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Vauxhall Corsa 1.3CDTi

Facelifted Corsa diesel swaps pace for economy, and new ecoFlex model is road tax exempt, and can achieve close to 80mpg

Overall Auto Express Rating

3.0 out of 5

The greenest Corsa yet is an appealing package, and with its improvements in economy and emissions, plus the sleek styling updates, it’s likely to stay high up the sales charts. As with many sub-100g/km models, though, the ecoFlex demands too many sacrifices in dynamics for the sake of economy. The facelift is also rather skin-deep – the tired interior is left untouched, so the Vauxhall trails some way behind the class-leading Fiesta ECOnetic.

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The special-edition VXR is Vauxhall’s new track star, but at the other end of the Corsa spectrum is the most efficient version yet of the popular supermini. And Auto Express has driven that, too!

The 1.3-litre CDTI ecoFLEX gets the same visual tweaks as the rest of the revised line-up, with swept ‘eagle-eye’ lights and a prominent chrome grille to keep it looking sharp.

Video: watch CarBuyer's video review of the Vauxhall Corsa

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It’s powered by a modified version of the firm’s 94bhp 1.3-litre diesel, and features stop-start. The unit is mated to an uprated five-speed manual gearbox, with taller ratios, and when you add low-restistance tyres, it slashes CO2 emissions to 95g/km. The newcomer also promises 78.5mpg economy.

On the move, the stop-start system works well. Hit the ‘eco’ button, and the set-up cuts the engine once you lift your foot off the clutch pedal, although if you leave power-sapping electronics such as the air-con and sat-nav on, the diesel will restart.

The gearbox shifts smoothly, with a pleasing, positive action, but it will see plenty of use – because at anything below 2,000rpm, the Corsa feels very reluctant to make any forward progress. Adding to the problem is the gruffness of the CDTI engine. It clatters on start-up and becomes strained at motorway speeds.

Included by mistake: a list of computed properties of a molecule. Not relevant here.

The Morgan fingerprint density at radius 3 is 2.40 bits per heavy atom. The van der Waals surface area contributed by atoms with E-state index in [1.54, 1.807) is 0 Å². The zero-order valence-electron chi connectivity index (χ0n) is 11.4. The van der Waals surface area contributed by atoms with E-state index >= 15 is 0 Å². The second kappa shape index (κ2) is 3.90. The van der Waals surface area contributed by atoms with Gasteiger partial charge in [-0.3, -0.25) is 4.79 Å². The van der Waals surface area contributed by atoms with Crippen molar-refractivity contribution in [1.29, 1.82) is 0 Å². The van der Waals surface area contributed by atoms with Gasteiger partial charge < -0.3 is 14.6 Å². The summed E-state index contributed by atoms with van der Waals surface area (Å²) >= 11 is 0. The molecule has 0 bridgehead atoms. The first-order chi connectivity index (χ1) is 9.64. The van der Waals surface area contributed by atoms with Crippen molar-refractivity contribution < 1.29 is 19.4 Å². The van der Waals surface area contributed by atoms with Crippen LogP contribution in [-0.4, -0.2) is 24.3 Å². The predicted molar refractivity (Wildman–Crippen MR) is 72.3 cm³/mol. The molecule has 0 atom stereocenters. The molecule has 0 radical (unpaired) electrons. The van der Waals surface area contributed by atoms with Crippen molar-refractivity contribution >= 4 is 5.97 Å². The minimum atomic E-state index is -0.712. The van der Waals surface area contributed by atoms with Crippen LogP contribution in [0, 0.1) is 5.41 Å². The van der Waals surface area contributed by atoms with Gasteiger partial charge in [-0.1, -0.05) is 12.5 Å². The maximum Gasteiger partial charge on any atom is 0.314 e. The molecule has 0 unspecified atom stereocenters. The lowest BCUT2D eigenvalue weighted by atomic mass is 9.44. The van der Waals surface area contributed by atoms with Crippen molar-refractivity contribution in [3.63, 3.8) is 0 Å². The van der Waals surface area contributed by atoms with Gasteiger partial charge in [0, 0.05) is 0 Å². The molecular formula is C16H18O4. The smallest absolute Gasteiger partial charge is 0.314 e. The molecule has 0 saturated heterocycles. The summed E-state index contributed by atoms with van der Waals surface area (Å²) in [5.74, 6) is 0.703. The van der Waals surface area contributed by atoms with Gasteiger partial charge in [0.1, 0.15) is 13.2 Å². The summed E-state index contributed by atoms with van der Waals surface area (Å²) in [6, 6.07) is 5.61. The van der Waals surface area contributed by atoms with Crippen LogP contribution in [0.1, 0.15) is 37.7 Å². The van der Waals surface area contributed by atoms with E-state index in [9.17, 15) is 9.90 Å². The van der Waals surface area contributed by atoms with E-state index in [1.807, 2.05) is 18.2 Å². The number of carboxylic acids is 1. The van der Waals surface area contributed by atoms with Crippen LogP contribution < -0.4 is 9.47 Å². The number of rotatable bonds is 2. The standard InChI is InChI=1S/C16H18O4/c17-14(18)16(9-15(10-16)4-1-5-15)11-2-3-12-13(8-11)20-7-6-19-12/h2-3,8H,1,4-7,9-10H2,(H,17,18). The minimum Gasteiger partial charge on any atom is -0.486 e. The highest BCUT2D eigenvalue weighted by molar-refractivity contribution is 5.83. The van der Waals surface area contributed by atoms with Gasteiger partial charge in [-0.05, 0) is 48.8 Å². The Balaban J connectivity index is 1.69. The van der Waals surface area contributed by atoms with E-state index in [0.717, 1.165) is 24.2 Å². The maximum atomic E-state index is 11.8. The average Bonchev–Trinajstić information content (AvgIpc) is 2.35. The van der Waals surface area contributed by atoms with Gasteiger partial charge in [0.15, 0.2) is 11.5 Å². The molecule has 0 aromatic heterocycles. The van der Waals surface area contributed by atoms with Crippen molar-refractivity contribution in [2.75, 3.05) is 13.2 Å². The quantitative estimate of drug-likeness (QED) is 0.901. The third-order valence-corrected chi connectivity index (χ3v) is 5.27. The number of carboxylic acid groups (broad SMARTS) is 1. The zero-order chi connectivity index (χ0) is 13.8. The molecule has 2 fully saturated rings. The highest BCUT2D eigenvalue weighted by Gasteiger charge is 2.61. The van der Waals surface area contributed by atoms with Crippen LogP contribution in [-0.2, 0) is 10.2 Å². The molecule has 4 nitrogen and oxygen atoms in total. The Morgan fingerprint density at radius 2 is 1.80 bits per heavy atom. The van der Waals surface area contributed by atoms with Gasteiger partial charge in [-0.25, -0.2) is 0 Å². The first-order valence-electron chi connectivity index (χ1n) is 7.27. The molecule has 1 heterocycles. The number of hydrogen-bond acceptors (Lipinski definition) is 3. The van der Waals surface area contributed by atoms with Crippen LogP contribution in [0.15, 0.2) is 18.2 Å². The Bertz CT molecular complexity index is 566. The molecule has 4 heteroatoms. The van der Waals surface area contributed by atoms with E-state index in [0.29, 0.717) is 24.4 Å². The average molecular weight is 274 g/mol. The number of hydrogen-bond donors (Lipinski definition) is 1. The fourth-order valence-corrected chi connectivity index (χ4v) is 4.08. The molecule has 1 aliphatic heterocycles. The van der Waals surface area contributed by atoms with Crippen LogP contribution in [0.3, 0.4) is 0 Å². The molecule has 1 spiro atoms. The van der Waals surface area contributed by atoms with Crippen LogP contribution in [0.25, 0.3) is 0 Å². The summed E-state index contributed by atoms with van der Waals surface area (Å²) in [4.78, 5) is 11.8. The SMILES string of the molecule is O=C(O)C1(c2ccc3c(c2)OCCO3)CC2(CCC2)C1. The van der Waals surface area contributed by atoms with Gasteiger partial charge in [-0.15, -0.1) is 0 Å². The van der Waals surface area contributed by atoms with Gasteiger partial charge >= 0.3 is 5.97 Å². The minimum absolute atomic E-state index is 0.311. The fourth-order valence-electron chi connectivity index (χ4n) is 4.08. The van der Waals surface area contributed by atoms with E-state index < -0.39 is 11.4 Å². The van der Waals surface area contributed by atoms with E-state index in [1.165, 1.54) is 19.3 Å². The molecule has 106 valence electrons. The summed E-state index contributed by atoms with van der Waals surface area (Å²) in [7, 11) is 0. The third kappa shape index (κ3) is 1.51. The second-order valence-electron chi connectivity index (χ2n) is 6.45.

The steering is direct and well weighted, if a little numb, and the compact body remains well controlled through corners. But the trouble is, the chassis fails to communicate with the driver in the same way as class rivals such as the Ford Fiesta, and doesn’t deliver the refined comfort of VW’s newly grown-up Polo, either. The Corsa is certainly practical, though, and in this five-door guise, it offers the kind of rear head and legroom you’d expect to find on a much bigger hatch. Plus, the 285-litre boot is big enough to carry large bags.  

Things start to unravel in the passenger compartment, though. While the dashboard plastics used are sturdy, the drab design and ageing layout is at odds with the smart new exterior styling.

Our model also came with the £750 Touch & Connect pack, which includes built-in sat-nav, Bluetooth connectivity and steering wheel-mounted audio controls. But this pushes the price close to £17,000.

Rival: Polo BlueMotion The VW costs £15,480 in super-efficient 74bhp 1.2-litre BlueMotion trim. It returns 80.7mpg combined and emits 91g/km of CO2, has a better spec and is more comfortable to drive.

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